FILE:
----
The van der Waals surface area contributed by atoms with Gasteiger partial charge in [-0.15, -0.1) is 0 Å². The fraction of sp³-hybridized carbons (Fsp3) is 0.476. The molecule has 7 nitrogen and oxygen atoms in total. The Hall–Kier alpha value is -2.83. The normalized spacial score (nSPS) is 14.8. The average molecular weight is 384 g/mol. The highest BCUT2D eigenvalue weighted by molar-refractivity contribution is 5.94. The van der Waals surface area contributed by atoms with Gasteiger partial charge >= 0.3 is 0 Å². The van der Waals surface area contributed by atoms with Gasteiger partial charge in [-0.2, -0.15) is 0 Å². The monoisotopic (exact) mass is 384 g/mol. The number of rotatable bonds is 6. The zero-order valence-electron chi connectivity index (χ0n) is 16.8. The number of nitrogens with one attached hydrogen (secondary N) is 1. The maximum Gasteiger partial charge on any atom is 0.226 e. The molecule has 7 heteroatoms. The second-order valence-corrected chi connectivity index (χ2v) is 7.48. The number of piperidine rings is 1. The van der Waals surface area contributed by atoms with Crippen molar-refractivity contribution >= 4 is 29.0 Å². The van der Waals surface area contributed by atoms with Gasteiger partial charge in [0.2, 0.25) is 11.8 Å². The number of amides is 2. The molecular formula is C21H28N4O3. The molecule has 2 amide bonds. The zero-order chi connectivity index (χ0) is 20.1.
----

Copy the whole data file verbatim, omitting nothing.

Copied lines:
The van der Waals surface area contributed by atoms with Gasteiger partial charge in [-0.15, -0.1) is 0 Å². The fraction of sp³-hybridized carbons (Fsp3) is 0.476. The molecule has 7 nitrogen and oxygen atoms in total. The Hall–Kier alpha value is -2.83. The normalized spacial score (nSPS) is 14.8. The average molecular weight is 384 g/mol. The highest BCUT2D eigenvalue weighted by molar-refractivity contribution is 5.94. The van der Waals surface area contributed by atoms with Gasteiger partial charge >= 0.3 is 0 Å². The van der Waals surface area contributed by atoms with Gasteiger partial charge in [-0.2, -0.15) is 0 Å². The monoisotopic (exact) mass is 384 g/mol. The number of rotatable bonds is 6. The zero-order valence-electron chi connectivity index (χ0n) is 16.8. The number of nitrogens with one attached hydrogen (secondary N) is 1. The maximum Gasteiger partial charge on any atom is 0.226 e. The molecule has 7 heteroatoms. The second-order valence-corrected chi connectivity index (χ2v) is 7.48. The number of piperidine rings is 1. The van der Waals surface area contributed by atoms with Crippen molar-refractivity contribution >= 4 is 29.0 Å². The van der Waals surface area contributed by atoms with Gasteiger partial charge in [0.2, 0.25) is 11.8 Å². The number of amides is 2. The molecular formula is C21H28N4O3. The molecule has 2 amide bonds. The zero-order chi connectivity index (χ0) is 20.1.